Petitioner seeks review here under Article V, Section 4 of the Florida Constitution, F.S.A., and Rule 4.5, subd. c of the Appellate Rules, 31 F.S.A., alleging conflict with the decisions of this Court in Langley v. Irons Land & Development Co., 94 Fla. 1010, 114 So. 769 (1927); Hurst Motor Co. v. National Bond & Investment Co., 96 Fla. 148, 117 So. 792, 59 A.L.R. 807 (1928) and Boole v. Florida Power & Light Co., 147 Fla. 589, 3 So. 2d 335 (1941).
Although there is little doubt that the statement in the District Court's opinion that unilateral mistake provides no basis for rescission of a contract or for other equitable relief therefrom, represents the majority view, Restatement, Contracts Section 12 (1932); Restatement, Restitution, Section 14(1); 5 Williston on Contracts, Section 1579 (1937), we are of opinion that it does not accurately reflect Florida case law. Thus, in the Langley case, supra, although it appears that the mistake was actually induced by the party against whom rescission was sought, the fact is that the court held in favor of rescission on the ground of unilateral mistake.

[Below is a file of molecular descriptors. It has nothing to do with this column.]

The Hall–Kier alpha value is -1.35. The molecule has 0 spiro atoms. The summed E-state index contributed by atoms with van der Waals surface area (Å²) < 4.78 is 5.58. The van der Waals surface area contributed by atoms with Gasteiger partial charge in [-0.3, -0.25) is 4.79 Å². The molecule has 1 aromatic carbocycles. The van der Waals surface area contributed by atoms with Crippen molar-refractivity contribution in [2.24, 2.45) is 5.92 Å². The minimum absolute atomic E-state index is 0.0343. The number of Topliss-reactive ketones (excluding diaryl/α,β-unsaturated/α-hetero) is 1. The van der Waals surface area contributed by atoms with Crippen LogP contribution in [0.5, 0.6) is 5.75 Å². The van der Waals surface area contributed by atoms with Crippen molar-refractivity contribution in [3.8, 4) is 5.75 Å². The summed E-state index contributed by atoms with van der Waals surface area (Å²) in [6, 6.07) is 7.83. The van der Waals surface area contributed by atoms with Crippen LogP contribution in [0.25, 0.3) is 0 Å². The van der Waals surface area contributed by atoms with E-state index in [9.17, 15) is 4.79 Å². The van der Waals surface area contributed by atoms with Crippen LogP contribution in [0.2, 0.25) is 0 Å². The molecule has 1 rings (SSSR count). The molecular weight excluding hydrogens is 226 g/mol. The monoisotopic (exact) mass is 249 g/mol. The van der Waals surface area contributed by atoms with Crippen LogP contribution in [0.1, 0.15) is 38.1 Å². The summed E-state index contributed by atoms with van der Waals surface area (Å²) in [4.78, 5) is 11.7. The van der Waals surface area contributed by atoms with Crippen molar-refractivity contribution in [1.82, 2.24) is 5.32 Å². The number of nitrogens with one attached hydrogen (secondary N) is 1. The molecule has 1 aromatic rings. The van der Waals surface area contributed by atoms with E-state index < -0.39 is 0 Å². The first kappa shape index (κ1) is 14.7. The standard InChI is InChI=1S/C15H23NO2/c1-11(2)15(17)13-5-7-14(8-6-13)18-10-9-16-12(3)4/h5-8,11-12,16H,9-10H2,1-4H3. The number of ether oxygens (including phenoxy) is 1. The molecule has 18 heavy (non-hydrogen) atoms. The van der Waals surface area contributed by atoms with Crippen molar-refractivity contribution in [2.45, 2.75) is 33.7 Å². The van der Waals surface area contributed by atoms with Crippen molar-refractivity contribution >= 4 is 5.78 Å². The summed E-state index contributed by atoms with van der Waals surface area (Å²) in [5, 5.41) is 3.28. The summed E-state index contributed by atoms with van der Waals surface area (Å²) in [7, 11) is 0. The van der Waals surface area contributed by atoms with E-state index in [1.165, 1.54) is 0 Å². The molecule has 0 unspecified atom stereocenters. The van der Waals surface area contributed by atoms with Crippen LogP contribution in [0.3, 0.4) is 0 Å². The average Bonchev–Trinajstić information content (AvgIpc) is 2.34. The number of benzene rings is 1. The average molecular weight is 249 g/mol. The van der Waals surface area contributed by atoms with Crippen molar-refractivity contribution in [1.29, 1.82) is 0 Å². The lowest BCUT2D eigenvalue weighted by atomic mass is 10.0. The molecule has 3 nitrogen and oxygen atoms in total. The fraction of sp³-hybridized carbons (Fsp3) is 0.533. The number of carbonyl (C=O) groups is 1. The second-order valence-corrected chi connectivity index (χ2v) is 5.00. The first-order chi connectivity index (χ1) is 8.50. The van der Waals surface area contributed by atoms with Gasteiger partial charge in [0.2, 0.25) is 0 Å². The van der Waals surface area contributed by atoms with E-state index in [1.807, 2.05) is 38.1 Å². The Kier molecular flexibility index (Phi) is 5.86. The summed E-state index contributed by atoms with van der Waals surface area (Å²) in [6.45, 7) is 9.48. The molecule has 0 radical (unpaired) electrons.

In the Hurst case, supra, the court again ordered rescission, saying at 117 So., page 792, "In absence of fraud, relief will be granted in equity on the ground of a unilateral mistake, where the mistaken party offers to put the other party in status quo * * *."
The facts of the Boole case, supra are rather more in point, although there is no indication that the mistake involved was brought about by negligence. There, the decedent of the party suing for rescission had executed a general release in favor of the other party to an accident, unaware at the time that he had suffered more serious injuries than yet appeared. Although in holding for rescission, the court wrote in terms of mutual mistake, it would seem that the mistake was really unilateral in the same sense as here.
*543 In these and other cases, Voss v. Forgue, 84 So. 2d 563 (Fla. 1956); Wicker v. Board of Public Instruction of Dade County, 106 So. 2d 550 (Fla. 1958); Crosby v. Andrews, 61 Fla. 554, 55 So. 57 (1911), this court has granted equitable relief on the basis of unilateral mistake. Among these, the Crosby case, supra, is noteworthy. There, the board of trustees of a church sought to cancel a deed by which they had conveyed certain church property, on the ground that they had by mistake included land which had previously been conveyed to another grantee (one of their number, incidentally). In granting rescission, the court said, 55 So. at p. 63:"A deed of conveyance may be rescinded or cancelled for a negligent mistake of fact that is unilateral where the negligence is not a breach of legal duty, and the mistake is material and made under circumstances that render it inequitable for the other party to have the benefit thereof, even though he did not by commission or omission contribute to the mistake, and the parties were dealing at arm's length and on equal footing."